Consistency of training is a huge piece of the puzzle, but there are other tertiary activities and decisions that help keep the running manageable. One personal example of this that I identified early in my ultra-marathon running career was that I wanted to avoid lower leg injuries, overuse injuries, and muscle imbalances as much as possible. Over the course of my post-collegiate running career, I have addressed these in a variety of ways including working on strengthening my posterior chain with kettlebell swings and deadlifts, stiff ankles and hips with mobility work, and lower leg strength with proper footwear. I had lost an entire indoor and outdoor track season in college due to Achilles tendonitis. Lower leg muscles, although often easy to forget, operate the same as all others. A small increase in stimulus followed by adequate recovery will gradually make them stronger over time. My weapon of choice in this journey was low profile natural footwear. Putting anything on our feet provides protection. The more protection you use, the more you potentially allow certain areas of your feet to atrophy. Think of it like wearing a cast on your foot. If you did that to your hand, imagine how weak your grip strength would be when you took it off? Over the years, I have exposed my feet to thousands of miles in low(er) profile shoes in hopes of creating bulletproof lower legs. It is my best example of taking a previous weakness and turning it into a strength. I am confident this is a big reason why I can wear a low profile shoe like the Altra Vanish or Solstice for 100-mile races.
The race itself wasn’t too hard for me to wrap my head around. However, how it played out was. Before SDD, I had never negative split a 100-mile race. Historically, I have always planned on at least a slight pace reduction, so I would aim for the first half to be a bit faster than the second. When I came through mile 40, I did some quick math in my head and realized I would most likely come through 50 miles in about 5 hours 40 minutes. This briefly alarmed me. It was hard to shake the fact that I had never negative split a 100 miler, and with that mindset, I would be on a razor’s edge of breaking the 100-mile World Record of 11 hours 28 minutes 03 seconds. I recall a thought crossing my mind around midway that I should just relax and take what I get on the day and focus on Spartathlon. It was a moment of weakness, no doubt; especially in hindsight. I firmly believe that if you did the work in training, the biggest variable between having a good or great day is how many times can you push through self-doubt.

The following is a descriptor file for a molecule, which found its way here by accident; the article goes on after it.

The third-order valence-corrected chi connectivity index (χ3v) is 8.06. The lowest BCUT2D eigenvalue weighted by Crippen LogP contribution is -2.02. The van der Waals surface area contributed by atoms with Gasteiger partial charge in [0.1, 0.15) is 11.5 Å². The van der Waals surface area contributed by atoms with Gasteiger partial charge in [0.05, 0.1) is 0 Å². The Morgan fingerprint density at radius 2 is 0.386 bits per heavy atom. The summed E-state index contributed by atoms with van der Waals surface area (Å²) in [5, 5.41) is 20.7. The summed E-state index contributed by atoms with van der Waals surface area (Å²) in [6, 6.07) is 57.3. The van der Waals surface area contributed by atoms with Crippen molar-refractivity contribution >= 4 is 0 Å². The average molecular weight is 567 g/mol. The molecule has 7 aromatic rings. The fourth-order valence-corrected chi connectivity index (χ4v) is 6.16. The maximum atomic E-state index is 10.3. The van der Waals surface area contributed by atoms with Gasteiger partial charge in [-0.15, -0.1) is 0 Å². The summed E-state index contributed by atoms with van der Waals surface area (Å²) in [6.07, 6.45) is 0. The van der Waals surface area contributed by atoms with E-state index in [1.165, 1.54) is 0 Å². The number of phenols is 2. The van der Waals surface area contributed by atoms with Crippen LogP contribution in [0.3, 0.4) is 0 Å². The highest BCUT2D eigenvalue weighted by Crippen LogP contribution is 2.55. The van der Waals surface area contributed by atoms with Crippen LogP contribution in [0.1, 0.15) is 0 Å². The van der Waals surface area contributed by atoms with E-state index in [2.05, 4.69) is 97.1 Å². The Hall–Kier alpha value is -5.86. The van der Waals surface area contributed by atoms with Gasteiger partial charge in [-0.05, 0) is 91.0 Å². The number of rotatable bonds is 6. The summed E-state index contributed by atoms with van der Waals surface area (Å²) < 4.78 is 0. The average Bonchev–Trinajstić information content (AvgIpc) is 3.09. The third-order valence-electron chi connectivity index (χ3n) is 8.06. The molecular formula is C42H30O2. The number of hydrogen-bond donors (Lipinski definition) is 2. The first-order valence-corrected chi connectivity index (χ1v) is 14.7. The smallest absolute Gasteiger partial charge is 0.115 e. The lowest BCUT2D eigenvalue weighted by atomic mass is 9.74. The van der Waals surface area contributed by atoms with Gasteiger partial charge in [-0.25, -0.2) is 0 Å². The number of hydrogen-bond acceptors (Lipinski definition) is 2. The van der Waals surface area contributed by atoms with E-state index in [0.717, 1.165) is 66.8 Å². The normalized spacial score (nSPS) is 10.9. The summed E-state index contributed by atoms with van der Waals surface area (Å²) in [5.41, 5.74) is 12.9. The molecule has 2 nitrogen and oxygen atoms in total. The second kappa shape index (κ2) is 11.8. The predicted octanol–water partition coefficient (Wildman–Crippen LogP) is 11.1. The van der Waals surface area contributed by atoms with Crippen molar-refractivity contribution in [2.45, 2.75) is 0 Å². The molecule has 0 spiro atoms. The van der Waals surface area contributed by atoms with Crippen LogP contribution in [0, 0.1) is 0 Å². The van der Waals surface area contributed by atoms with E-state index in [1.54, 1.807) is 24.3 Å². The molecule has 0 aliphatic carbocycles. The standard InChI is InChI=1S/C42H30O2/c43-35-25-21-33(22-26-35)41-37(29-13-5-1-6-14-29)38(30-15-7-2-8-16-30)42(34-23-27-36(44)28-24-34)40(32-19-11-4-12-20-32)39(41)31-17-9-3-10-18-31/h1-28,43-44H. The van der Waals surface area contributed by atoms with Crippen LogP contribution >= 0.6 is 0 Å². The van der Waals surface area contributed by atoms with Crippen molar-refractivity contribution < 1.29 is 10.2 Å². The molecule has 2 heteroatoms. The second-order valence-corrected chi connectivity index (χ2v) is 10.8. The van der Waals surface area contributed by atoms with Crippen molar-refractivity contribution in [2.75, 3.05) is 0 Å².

Fortunately for me, after having that moment of weakness, I glanced over at the screen which displayed each lap and noticed my pace was still within the ranges I had set before I started. I reflected on how much time and energy I spent preparing for this race and told myself to remain focused. One trick I like to use is mentally minimizing the task at hand. Yes, 12 hours is long, but when compared to the hundreds of hours, days, weeks, months spent preparing, it is relatively small. I like to tell myself that even if I have hours of running left, I’m in the final percent of the whole process.
When I went through 100 kilometers, I saw my split of 7 hours 03 minutes. This was motivating to me because it inched me closer to a point in the race where I could wrap my head around what was left. It was also five minutes slower than what I split at Desert Solstice in 2015 when I broke the American 100 Mile Record but fell short of my A goal of the World Record. That day I really struggled in the final fifth of the race. I gave back much more time than I should have from miles 80-100. It was at this point I realized that I felt great and that perhaps paced things right. Perhaps I’ll have a chance to get back what may have been a missed opportunity in 2015.
When I started closing in on mile 70, I got into a much different headspace than I had been in all day. At this point, all I had left was a single long run. No more did I need to think about running 100 miles that day. I could now just do what I had been doing for weeks leading into the race.
This new mindset helped pass the next 10 miles quickly. It felt somewhat strange since historically I have always felt like the final stages of 100 milers felt like every minute was two. I didn’t give this too much thought other than some motivation that things were going well. When I hit mile 80, I had another shift in mindset. The mile 80-100 stretch I mentioned above was now my driving motivation. I was in a great spot to finish under the 100 World Record. It almost felt like I was able to go back in time and redeem what I left on the table at Desert Solstice 2015. I was as motivated as ever to make sure this time would be different.